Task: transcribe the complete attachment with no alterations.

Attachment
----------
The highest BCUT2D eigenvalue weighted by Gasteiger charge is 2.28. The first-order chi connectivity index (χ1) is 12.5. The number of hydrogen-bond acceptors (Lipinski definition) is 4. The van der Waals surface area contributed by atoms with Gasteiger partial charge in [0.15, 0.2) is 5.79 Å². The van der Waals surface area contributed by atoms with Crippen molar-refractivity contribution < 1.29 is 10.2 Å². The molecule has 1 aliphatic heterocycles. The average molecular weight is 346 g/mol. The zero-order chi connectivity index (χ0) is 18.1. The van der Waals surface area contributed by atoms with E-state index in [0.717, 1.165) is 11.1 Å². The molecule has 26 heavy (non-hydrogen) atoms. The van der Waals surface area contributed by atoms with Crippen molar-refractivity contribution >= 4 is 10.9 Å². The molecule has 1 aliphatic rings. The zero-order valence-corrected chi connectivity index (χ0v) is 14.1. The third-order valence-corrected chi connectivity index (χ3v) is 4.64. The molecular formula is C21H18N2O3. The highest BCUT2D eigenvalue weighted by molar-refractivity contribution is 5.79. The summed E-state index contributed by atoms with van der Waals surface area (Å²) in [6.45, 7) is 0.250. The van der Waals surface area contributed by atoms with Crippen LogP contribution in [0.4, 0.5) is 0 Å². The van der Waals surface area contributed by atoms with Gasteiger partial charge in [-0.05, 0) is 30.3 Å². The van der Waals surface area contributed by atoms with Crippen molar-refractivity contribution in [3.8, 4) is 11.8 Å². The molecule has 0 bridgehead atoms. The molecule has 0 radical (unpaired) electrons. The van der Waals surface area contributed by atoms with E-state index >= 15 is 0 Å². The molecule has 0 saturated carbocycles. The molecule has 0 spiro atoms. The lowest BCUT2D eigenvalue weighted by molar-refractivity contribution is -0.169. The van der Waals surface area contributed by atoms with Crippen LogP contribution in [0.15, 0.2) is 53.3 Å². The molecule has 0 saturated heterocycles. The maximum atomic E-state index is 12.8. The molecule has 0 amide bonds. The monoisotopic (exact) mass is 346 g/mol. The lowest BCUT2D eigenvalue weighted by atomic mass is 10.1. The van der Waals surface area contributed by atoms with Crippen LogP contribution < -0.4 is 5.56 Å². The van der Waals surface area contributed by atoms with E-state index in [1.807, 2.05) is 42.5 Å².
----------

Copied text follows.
The highest BCUT2D eigenvalue weighted by Gasteiger charge is 2.28. The first-order chi connectivity index (χ1) is 12.5. The number of hydrogen-bond acceptors (Lipinski definition) is 4. The van der Waals surface area contributed by atoms with Gasteiger partial charge in [0.15, 0.2) is 5.79 Å². The van der Waals surface area contributed by atoms with Crippen molar-refractivity contribution < 1.29 is 10.2 Å². The molecule has 1 aliphatic heterocycles. The average molecular weight is 346 g/mol. The zero-order chi connectivity index (χ0) is 18.1. The van der Waals surface area contributed by atoms with E-state index in [0.717, 1.165) is 11.1 Å². The molecule has 26 heavy (non-hydrogen) atoms. The van der Waals surface area contributed by atoms with Crippen molar-refractivity contribution >= 4 is 10.9 Å². The molecule has 1 aliphatic rings. The zero-order valence-corrected chi connectivity index (χ0v) is 14.1. The third-order valence-corrected chi connectivity index (χ3v) is 4.64. The molecular formula is C21H18N2O3. The highest BCUT2D eigenvalue weighted by molar-refractivity contribution is 5.79. The summed E-state index contributed by atoms with van der Waals surface area (Å²) in [6.45, 7) is 0.250. The van der Waals surface area contributed by atoms with Crippen LogP contribution in [0.4, 0.5) is 0 Å². The van der Waals surface area contributed by atoms with Gasteiger partial charge in [-0.05, 0) is 30.3 Å². The van der Waals surface area contributed by atoms with Crippen molar-refractivity contribution in [3.8, 4) is 11.8 Å². The molecule has 0 bridgehead atoms. The molecule has 0 radical (unpaired) electrons. The van der Waals surface area contributed by atoms with E-state index >= 15 is 0 Å². The molecule has 0 saturated carbocycles. The molecule has 0 spiro atoms. The lowest BCUT2D eigenvalue weighted by molar-refractivity contribution is -0.169. The van der Waals surface area contributed by atoms with Crippen LogP contribution in [0.15, 0.2) is 53.3 Å². The molecule has 0 saturated heterocycles. The maximum atomic E-state index is 12.8. The molecule has 0 amide bonds. The monoisotopic (exact) mass is 346 g/mol. The lowest BCUT2D eigenvalue weighted by atomic mass is 10.1. The van der Waals surface area contributed by atoms with Crippen LogP contribution < -0.4 is 5.56 Å². The van der Waals surface area contributed by atoms with E-state index in [1.807, 2.05) is 42.5 Å².